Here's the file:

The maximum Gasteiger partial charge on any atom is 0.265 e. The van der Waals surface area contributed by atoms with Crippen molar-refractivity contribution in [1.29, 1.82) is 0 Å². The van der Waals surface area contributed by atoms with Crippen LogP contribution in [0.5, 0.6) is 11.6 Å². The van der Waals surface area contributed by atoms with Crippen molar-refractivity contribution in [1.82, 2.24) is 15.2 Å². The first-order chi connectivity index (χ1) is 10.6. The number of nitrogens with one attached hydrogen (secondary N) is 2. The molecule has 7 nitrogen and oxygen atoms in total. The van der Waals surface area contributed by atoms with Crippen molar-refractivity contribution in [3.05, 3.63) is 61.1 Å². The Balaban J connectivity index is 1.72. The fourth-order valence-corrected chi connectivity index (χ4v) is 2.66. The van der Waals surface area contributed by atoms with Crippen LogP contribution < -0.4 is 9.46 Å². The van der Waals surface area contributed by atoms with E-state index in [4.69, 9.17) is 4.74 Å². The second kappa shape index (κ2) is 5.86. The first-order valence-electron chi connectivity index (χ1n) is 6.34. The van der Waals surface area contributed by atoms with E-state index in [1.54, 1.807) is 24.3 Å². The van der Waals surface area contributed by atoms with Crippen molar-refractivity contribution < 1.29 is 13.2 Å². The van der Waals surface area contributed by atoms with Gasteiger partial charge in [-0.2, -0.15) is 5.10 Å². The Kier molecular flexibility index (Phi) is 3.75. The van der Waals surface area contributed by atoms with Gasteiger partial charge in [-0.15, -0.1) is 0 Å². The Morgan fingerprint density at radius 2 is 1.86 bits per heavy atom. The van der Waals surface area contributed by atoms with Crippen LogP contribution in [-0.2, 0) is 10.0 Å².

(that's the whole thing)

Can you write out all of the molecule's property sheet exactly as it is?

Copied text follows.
The maximum Gasteiger partial charge on any atom is 0.265 e. The van der Waals surface area contributed by atoms with Crippen molar-refractivity contribution in [1.29, 1.82) is 0 Å². The van der Waals surface area contributed by atoms with Crippen LogP contribution in [0.5, 0.6) is 11.6 Å². The van der Waals surface area contributed by atoms with Crippen molar-refractivity contribution in [1.82, 2.24) is 15.2 Å². The first-order chi connectivity index (χ1) is 10.6. The number of nitrogens with one attached hydrogen (secondary N) is 2. The molecule has 7 nitrogen and oxygen atoms in total. The van der Waals surface area contributed by atoms with Crippen molar-refractivity contribution in [3.05, 3.63) is 61.1 Å². The Balaban J connectivity index is 1.72. The fourth-order valence-corrected chi connectivity index (χ4v) is 2.66. The van der Waals surface area contributed by atoms with Crippen LogP contribution < -0.4 is 9.46 Å². The van der Waals surface area contributed by atoms with E-state index in [4.69, 9.17) is 4.74 Å². The second kappa shape index (κ2) is 5.86. The first-order valence-electron chi connectivity index (χ1n) is 6.34. The van der Waals surface area contributed by atoms with E-state index in [1.54, 1.807) is 24.3 Å². The van der Waals surface area contributed by atoms with Crippen molar-refractivity contribution < 1.29 is 13.2 Å². The van der Waals surface area contributed by atoms with Gasteiger partial charge in [-0.2, -0.15) is 5.10 Å². The Kier molecular flexibility index (Phi) is 3.75. The van der Waals surface area contributed by atoms with Gasteiger partial charge in [-0.15, -0.1) is 0 Å². The Morgan fingerprint density at radius 2 is 1.86 bits per heavy atom. The van der Waals surface area contributed by atoms with Crippen LogP contribution in [-0.2, 0) is 10.0 Å².